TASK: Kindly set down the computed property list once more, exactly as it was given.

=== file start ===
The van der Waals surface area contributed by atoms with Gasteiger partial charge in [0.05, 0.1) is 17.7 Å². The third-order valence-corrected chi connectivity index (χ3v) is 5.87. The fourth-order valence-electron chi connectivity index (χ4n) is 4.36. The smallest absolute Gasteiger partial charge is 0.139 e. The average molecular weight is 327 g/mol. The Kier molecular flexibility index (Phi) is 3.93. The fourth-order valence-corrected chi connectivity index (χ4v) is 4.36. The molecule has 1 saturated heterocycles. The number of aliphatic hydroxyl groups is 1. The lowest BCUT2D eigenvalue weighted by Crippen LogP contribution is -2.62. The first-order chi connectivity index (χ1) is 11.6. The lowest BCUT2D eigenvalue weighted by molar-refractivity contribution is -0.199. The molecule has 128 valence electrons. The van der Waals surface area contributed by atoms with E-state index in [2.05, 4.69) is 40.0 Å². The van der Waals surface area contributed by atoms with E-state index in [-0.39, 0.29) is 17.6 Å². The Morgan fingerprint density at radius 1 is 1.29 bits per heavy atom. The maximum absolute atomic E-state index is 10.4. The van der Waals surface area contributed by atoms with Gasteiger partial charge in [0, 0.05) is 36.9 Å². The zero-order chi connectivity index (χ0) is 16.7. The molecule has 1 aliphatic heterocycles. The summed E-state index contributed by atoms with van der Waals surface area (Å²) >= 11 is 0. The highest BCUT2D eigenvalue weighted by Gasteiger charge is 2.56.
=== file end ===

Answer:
The van der Waals surface area contributed by atoms with Gasteiger partial charge in [0.05, 0.1) is 17.7 Å². The third-order valence-corrected chi connectivity index (χ3v) is 5.87. The fourth-order valence-electron chi connectivity index (χ4n) is 4.36. The smallest absolute Gasteiger partial charge is 0.139 e. The average molecular weight is 327 g/mol. The Kier molecular flexibility index (Phi) is 3.93. The fourth-order valence-corrected chi connectivity index (χ4v) is 4.36. The molecule has 1 saturated heterocycles. The number of aliphatic hydroxyl groups is 1. The lowest BCUT2D eigenvalue weighted by Crippen LogP contribution is -2.62. The first-order chi connectivity index (χ1) is 11.6. The lowest BCUT2D eigenvalue weighted by molar-refractivity contribution is -0.199. The molecule has 128 valence electrons. The van der Waals surface area contributed by atoms with E-state index in [2.05, 4.69) is 40.0 Å². The van der Waals surface area contributed by atoms with E-state index in [-0.39, 0.29) is 17.6 Å². The Morgan fingerprint density at radius 1 is 1.29 bits per heavy atom. The maximum absolute atomic E-state index is 10.4. The van der Waals surface area contributed by atoms with Gasteiger partial charge in [0, 0.05) is 36.9 Å². The zero-order chi connectivity index (χ0) is 16.7. The molecule has 1 aliphatic heterocycles. The summed E-state index contributed by atoms with van der Waals surface area (Å²) >= 11 is 0. The highest BCUT2D eigenvalue weighted by Gasteiger charge is 2.56.